What is Early Childhood Mental Health?

“Early childhood mental health is the capacity of the child from birth to age five to experience, regulate and express emotions; form close and secure interpersonal relationships; and explore the environment and learn. Infant mental health refers to how these issues affect development in the first three years of life. Early childhood mental health is synonymous with healthy social and emotional development.” (Zero to Three Police Center Fact Sheet, May 18, 2004)

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What is Early Childhood Mental Health?

“Early childhood mental health is, first of all, about establishing a secure relationship between a child and his or her parents. It is also about emotional regulation, which starts very early. It may start as sensory regulation, meaning regulation to touch, sights and sounds. Some children are over or under reactive to sensory stimulation. Concurrent with emotional regulation is the ability to regulate behavior and to symbolize, for example, to use language, which gives a child a way to mediate between his or her impulse life and behavior. The ability to relate to people outside of the immediate attachment system is another dimension of early childhood mental. We have to learn to socialize, to relate to adults and peers. It’s not just the ability to become attached, it’s the ability to explore and move toward autonomy, self-sufficiency, and individuation. Coping is also a critical part of mental health, for example, developing capacities for managing frustration. Again, this is related to the ability to regulate.”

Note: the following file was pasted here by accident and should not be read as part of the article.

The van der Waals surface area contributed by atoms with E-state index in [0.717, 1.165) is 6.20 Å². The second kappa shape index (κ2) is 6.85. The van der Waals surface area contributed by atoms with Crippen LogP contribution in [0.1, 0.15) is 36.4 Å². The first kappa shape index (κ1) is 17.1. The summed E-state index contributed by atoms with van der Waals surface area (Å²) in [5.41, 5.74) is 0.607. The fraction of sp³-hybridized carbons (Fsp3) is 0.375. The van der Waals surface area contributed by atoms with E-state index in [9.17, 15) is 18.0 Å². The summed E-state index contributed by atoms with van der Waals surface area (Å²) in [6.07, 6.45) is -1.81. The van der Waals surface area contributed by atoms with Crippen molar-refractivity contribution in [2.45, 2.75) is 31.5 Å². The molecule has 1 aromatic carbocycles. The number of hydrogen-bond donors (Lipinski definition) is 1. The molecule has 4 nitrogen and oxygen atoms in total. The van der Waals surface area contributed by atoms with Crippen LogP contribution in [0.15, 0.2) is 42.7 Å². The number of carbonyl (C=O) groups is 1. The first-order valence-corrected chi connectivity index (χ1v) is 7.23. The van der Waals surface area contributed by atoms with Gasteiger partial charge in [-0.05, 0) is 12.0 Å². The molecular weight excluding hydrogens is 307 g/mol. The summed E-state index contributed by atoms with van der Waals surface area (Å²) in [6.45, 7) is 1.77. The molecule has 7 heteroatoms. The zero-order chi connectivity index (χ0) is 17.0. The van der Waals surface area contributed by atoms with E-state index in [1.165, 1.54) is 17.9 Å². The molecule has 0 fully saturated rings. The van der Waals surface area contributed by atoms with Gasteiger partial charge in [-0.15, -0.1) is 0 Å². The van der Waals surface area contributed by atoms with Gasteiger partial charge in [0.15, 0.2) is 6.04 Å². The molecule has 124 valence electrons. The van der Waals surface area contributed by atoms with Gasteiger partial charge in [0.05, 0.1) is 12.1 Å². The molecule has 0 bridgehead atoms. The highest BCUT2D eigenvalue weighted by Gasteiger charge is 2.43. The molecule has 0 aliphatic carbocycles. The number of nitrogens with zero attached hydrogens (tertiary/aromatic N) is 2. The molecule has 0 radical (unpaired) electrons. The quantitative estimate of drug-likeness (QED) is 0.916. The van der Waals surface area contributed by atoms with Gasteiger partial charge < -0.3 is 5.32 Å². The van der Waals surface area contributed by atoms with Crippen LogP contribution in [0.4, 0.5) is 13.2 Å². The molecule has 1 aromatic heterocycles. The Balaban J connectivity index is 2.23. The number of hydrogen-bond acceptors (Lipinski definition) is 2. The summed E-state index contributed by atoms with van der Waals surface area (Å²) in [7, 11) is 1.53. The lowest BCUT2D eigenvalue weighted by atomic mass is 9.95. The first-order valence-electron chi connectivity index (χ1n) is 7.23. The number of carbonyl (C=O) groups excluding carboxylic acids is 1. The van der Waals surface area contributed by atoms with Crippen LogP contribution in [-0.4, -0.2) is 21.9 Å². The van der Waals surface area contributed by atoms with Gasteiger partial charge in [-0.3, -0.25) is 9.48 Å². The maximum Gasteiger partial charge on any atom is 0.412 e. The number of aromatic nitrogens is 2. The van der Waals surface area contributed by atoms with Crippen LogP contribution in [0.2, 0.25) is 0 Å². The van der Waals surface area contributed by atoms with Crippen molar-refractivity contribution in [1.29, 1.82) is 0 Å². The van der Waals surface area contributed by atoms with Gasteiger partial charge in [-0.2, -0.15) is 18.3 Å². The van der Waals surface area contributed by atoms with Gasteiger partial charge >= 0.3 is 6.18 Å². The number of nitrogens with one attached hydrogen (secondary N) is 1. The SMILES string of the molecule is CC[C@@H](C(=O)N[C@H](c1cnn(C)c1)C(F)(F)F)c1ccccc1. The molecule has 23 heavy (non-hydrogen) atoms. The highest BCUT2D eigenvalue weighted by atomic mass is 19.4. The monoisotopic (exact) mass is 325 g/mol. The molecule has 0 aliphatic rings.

Gilbert M. Foley, EdD,
Clinical Director, NYCCD
Early Childhood Mental Health Program,
Editor, Mental Health in Early Intervention,
Achieving Unity in Principles and Practice

“Childhood mental health is the foundation. Everything else – speech, cognition, attention, learning – is built upon it. If the emotional foundation is not there, children are not able to do the other things as well.”

Beth Kastner, PhD,
Psychologist, NYCCD
Early Childhood Mental Health Program

Out of respect for the privacy of our children, the photos on this website are not of children in our programs.